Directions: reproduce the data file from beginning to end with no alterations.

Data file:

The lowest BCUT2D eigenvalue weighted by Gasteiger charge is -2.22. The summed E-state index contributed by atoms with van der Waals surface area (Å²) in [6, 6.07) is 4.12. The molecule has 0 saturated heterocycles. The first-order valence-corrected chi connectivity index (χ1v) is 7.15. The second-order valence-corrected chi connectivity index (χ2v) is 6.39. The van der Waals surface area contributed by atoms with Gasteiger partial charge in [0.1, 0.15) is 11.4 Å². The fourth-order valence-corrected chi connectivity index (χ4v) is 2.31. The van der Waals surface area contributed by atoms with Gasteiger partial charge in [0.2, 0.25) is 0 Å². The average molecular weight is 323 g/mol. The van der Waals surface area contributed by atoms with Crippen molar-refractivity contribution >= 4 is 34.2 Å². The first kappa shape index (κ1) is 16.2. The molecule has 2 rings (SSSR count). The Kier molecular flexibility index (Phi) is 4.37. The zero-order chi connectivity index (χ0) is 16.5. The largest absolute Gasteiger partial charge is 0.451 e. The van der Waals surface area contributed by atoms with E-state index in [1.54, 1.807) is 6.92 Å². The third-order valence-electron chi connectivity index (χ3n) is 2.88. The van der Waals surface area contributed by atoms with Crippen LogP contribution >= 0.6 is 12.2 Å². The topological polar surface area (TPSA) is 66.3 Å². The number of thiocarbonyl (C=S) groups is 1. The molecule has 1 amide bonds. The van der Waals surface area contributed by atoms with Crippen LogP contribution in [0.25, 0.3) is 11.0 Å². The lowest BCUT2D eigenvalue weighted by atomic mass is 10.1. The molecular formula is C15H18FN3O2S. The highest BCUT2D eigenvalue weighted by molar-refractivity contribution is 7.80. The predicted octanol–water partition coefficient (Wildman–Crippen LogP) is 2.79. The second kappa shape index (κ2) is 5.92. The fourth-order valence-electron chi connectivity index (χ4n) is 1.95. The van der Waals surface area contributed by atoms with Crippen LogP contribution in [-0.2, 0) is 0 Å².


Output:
The lowest BCUT2D eigenvalue weighted by Gasteiger charge is -2.22. The summed E-state index contributed by atoms with van der Waals surface area (Å²) in [6, 6.07) is 4.12. The molecule has 0 saturated heterocycles. The first-order valence-corrected chi connectivity index (χ1v) is 7.15. The second-order valence-corrected chi connectivity index (χ2v) is 6.39. The van der Waals surface area contributed by atoms with Gasteiger partial charge in [0.1, 0.15) is 11.4 Å². The fourth-order valence-corrected chi connectivity index (χ4v) is 2.31. The van der Waals surface area contributed by atoms with Gasteiger partial charge in [0.2, 0.25) is 0 Å². The average molecular weight is 323 g/mol. The van der Waals surface area contributed by atoms with Crippen molar-refractivity contribution >= 4 is 34.2 Å². The first kappa shape index (κ1) is 16.2. The molecule has 2 rings (SSSR count). The Kier molecular flexibility index (Phi) is 4.37. The zero-order chi connectivity index (χ0) is 16.5. The largest absolute Gasteiger partial charge is 0.451 e. The van der Waals surface area contributed by atoms with E-state index in [1.54, 1.807) is 6.92 Å². The third-order valence-electron chi connectivity index (χ3n) is 2.88. The van der Waals surface area contributed by atoms with Crippen LogP contribution >= 0.6 is 12.2 Å². The topological polar surface area (TPSA) is 66.3 Å². The number of thiocarbonyl (C=S) groups is 1. The molecule has 1 amide bonds. The van der Waals surface area contributed by atoms with Crippen LogP contribution in [0.25, 0.3) is 11.0 Å². The lowest BCUT2D eigenvalue weighted by atomic mass is 10.1. The molecular formula is C15H18FN3O2S. The highest BCUT2D eigenvalue weighted by molar-refractivity contribution is 7.80. The predicted octanol–water partition coefficient (Wildman–Crippen LogP) is 2.79. The second kappa shape index (κ2) is 5.92. The fourth-order valence-electron chi connectivity index (χ4n) is 1.95. The van der Waals surface area contributed by atoms with Crippen LogP contribution in [-0.2, 0) is 0 Å².